Monday, July 12, 2010

We Say We Do Not Want To Be Judged, But Secretly We Do

Over the past few months a number of my friends have revealed some pretty heavy stuff about themselves on Facebook. Many of the things revealed were not exactly positive. It always amazes me what people will reveal about their poor behavior in a public forum such as Facebook. Though I try to think positively about my friends, it is hard sometimes when people produce a steady barrage of posts about their unhealthy activities. It is even harder when they also feel compelled to lecture everyone about judging them for their bad behavior.

My advice is that if we do not want people to think badly of us, then we should not tell the world about all our bad decisions. If a person tells everyone about his or her multiple sexual partners, they should not be upset if people conclude that the individual may have a morality problem. If a person tells everyone about his or her substance abuse at countless parties, that person should not be upset if others conclude that the person may have an addiction. If a person posts vicious rants about his or her parents, or ex-boyfriend/girlfriend, teachers, co-workers, etc, that person should not be upset if others conclude that the person might have an anger management problem. Giving people lectures about not judging is pointless if by our own admission we are indeed guilty of doing bad things.

The other day some friends and I were discussing why people would post such negative things about themselves and then ask people not to judge them. Some people are probably looking for acceptance of their poor behavior in hopes that such acceptance will make them feel better. It never does.

But I think that in some weird twisted way, some people are actually hoping they will get judged by others for their bad behavior. Why would they want to be judged? Judgment has become the ultimate "sin" of our society. If someone judges another person then the person being judged can justify attacking the person who judges them. By attacking the person who does the judging, it distracts people from realizing that the judgment is in fact correct because person is indeed guilty.

In our mixed up culture, other people will jump on the bandwagon and also attack the "judge." By attacking the judge, who in reality is simply stating what most people already know, we feel we do not have to deal with our own problems. It becomes the ultimate blame shift game. We make bad choices. We tell the world about them. The world points out that they were indeed bad choices. Then we attack people for pointing out the obvious as a way to not have to deal with the original issue.

The problem with all of this blame shifting is that it does not solve the root problem, which is our bad behavior. Perhaps we need to learn not only to stop posting comments on Facebook about our poor behavior; perhaps we should STOP taking part in the bad behavior to begin with! Then there would be nothing to judge us about anyway. I am reminded of the truth found in First Corinthians 11:31, "But if we judged ourselves, we would not come under judgment." Instead of being angry at others for pointing out the truth, instead, let us examine ourselves and work on our issues. Then we can become the people we always wanted to be anyway.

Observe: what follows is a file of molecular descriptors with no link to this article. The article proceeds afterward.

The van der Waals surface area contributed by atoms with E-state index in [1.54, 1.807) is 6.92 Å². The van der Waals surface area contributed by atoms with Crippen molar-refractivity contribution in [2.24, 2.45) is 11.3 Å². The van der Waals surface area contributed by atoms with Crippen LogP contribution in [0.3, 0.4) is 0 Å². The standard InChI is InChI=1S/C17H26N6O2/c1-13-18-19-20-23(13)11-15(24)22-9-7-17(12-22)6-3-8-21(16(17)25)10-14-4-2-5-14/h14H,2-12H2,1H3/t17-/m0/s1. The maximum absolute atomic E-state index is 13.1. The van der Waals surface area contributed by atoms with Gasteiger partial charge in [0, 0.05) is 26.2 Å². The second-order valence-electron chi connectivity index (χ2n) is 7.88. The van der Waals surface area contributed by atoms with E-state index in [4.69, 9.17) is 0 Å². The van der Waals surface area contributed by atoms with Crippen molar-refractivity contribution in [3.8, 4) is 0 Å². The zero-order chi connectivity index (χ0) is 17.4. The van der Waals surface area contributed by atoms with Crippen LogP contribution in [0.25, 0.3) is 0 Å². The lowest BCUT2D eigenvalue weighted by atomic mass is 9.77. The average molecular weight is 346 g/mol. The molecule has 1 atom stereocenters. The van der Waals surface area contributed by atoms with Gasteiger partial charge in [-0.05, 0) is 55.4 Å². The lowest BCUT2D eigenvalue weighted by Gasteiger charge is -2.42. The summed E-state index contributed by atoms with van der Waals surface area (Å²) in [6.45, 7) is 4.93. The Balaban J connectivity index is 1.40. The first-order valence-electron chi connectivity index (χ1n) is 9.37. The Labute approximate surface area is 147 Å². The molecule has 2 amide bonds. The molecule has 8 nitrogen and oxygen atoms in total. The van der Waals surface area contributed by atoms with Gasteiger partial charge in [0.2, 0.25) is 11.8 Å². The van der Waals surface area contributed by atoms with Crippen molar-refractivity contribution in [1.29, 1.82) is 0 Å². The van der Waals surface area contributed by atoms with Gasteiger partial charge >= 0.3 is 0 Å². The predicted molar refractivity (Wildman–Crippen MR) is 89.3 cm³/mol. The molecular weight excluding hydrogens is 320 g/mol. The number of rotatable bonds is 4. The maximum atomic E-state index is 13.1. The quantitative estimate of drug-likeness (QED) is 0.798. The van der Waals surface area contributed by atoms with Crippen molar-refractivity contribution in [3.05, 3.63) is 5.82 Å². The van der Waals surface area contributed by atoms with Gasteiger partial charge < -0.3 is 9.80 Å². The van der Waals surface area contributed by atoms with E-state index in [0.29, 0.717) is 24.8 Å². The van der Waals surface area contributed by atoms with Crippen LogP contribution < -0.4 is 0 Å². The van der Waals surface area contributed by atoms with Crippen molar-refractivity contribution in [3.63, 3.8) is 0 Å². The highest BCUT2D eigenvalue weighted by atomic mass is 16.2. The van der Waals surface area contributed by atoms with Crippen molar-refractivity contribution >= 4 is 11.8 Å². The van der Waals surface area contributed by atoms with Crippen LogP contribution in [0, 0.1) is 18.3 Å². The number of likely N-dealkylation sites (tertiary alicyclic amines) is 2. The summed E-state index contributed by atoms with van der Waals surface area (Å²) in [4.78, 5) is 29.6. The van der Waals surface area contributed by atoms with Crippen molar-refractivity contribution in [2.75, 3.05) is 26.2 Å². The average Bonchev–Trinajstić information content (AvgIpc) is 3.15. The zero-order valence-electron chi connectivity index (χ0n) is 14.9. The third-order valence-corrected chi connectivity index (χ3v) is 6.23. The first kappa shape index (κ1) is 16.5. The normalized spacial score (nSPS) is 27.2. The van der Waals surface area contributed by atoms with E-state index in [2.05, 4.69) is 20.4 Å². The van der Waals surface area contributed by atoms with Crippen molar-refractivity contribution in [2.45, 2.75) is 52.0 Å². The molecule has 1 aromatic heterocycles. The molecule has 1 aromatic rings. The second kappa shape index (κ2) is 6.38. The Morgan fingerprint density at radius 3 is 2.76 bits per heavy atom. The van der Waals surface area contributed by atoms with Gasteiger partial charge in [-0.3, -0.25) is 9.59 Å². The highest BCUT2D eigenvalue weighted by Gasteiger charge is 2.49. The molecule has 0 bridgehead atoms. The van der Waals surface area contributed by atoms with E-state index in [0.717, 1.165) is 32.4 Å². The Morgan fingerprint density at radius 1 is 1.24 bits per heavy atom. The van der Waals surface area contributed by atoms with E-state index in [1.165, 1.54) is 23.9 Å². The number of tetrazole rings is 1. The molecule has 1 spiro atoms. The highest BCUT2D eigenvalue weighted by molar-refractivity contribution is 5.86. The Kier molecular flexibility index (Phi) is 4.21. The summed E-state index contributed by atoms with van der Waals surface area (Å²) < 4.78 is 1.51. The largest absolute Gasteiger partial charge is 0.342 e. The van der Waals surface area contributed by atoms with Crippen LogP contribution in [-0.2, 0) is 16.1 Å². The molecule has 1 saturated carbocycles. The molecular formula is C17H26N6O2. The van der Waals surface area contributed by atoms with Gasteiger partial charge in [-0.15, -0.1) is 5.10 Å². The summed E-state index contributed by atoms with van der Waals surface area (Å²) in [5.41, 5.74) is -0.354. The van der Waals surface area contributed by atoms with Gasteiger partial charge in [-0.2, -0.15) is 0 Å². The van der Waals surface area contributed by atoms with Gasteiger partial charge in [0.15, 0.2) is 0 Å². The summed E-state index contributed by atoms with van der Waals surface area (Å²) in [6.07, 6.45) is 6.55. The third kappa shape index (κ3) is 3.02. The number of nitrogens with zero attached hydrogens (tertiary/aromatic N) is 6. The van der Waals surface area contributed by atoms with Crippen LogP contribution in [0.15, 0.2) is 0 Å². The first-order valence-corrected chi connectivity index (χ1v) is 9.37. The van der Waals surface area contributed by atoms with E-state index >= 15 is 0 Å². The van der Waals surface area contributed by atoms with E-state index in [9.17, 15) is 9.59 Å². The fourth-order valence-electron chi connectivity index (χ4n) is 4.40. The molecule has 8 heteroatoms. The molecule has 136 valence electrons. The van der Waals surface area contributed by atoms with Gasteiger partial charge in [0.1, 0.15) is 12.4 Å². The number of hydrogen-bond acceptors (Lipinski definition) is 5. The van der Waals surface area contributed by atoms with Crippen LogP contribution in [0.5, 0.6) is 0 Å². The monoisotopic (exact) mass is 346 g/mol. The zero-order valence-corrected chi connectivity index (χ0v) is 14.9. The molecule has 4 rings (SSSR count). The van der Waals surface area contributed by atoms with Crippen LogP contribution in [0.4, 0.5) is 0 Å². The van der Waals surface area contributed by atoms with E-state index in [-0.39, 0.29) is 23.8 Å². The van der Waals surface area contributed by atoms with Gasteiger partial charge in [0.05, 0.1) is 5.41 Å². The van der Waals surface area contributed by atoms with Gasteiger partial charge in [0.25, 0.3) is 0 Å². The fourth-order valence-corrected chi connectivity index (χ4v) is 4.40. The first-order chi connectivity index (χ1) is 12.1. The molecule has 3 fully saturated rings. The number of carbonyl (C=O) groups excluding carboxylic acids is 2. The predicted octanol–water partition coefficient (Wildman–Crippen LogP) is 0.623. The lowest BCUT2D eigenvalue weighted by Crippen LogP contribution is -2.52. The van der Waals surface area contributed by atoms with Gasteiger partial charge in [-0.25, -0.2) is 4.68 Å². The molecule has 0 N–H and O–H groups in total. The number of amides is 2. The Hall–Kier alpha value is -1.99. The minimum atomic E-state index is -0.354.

1. Wow, you hit the nail on the head with that one. Not sure I like it, not sure at all. Especially since it is so true.

  2. You know that someone is going to judge you for daring to write about judgement, don't you?

  3. very good and so true. The turth hurts sometimes.

  4. Susan Van DuesenJuly 14, 2010 at 8:30 AM

    But if we judged ourselves, we would not come under judgment." (1 Cor. 11:31) I love this scripture you included in this blog entry. I see the same thing on my facebook page... sad business.

  5. Wow, I think you and I could be best friends . . . definitely think a lot alike. I contend that deep down even most non-Christians have some sense of right and wrong. Sometimes it takes someone caring enough to 'judge' them to ultimately build a relationship. Of course, we all have to make sure that the life we're living matches whatever good words or Scriptures we pull out of the hat. That's where the rubber meets the road!

  6. I think that the whole "Don't judge me" mentality is very naive. Like you pointed out, people want and need judgment from others. This is the basic building block of any socialization process: I say or do something and the existent social rules enforced by others, evaluate whether my words/actions are appropriate or inappropriate.

    I love when people say, "Well, this is just my opinion (or the way I choose to live me life). And I am entitled to my opinion, so do not judge me." My response, "You are welcome to your opinion and I am welcome to show you how your opinion may not be the best choice or even true for that matter."

    We need to speak truth in love, into our friends' and families' lives.

  7. Every action we commit also includes a responsibility. We are entitled to our opinion but we have a responsibility to have a basis for our opinion. When someone shares an opinion at a meeting I stop and ask them to share the foundation or logic of that opinion.

  8. We want the approval of others, not necessarily their "judgment", especially when it is negative.